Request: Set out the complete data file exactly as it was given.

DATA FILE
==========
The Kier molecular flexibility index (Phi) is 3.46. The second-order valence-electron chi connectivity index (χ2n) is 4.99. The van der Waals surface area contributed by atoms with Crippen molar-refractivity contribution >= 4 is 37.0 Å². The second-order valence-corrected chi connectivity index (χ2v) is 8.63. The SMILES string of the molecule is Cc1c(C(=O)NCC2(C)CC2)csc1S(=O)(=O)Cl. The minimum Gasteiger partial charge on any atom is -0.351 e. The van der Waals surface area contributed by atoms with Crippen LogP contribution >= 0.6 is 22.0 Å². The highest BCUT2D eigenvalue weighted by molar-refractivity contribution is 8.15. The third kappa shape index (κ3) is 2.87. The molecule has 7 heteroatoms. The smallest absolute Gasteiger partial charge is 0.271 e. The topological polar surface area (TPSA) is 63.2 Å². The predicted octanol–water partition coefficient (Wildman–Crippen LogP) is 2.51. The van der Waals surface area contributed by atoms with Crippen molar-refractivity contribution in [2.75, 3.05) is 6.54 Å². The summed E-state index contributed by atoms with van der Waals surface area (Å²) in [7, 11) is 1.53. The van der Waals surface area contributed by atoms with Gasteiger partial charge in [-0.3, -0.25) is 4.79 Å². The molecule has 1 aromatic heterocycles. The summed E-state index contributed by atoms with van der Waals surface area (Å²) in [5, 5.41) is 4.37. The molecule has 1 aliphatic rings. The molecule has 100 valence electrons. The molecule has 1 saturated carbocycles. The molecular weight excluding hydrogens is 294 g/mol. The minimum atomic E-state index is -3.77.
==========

The Kier molecular flexibility index (Phi) is 3.46. The second-order valence-electron chi connectivity index (χ2n) is 4.99. The van der Waals surface area contributed by atoms with Crippen molar-refractivity contribution >= 4 is 37.0 Å². The second-order valence-corrected chi connectivity index (χ2v) is 8.63. The SMILES string of the molecule is Cc1c(C(=O)NCC2(C)CC2)csc1S(=O)(=O)Cl. The minimum Gasteiger partial charge on any atom is -0.351 e. The van der Waals surface area contributed by atoms with Crippen LogP contribution >= 0.6 is 22.0 Å². The highest BCUT2D eigenvalue weighted by molar-refractivity contribution is 8.15. The third kappa shape index (κ3) is 2.87. The molecule has 7 heteroatoms. The smallest absolute Gasteiger partial charge is 0.271 e. The topological polar surface area (TPSA) is 63.2 Å². The predicted octanol–water partition coefficient (Wildman–Crippen LogP) is 2.51. The van der Waals surface area contributed by atoms with Crippen molar-refractivity contribution in [2.75, 3.05) is 6.54 Å². The summed E-state index contributed by atoms with van der Waals surface area (Å²) in [7, 11) is 1.53. The van der Waals surface area contributed by atoms with Gasteiger partial charge in [-0.3, -0.25) is 4.79 Å². The molecule has 1 aromatic heterocycles. The summed E-state index contributed by atoms with van der Waals surface area (Å²) in [5, 5.41) is 4.37. The molecule has 1 aliphatic rings. The molecule has 100 valence electrons. The molecule has 1 saturated carbocycles. The molecular weight excluding hydrogens is 294 g/mol. The minimum atomic E-state index is -3.77.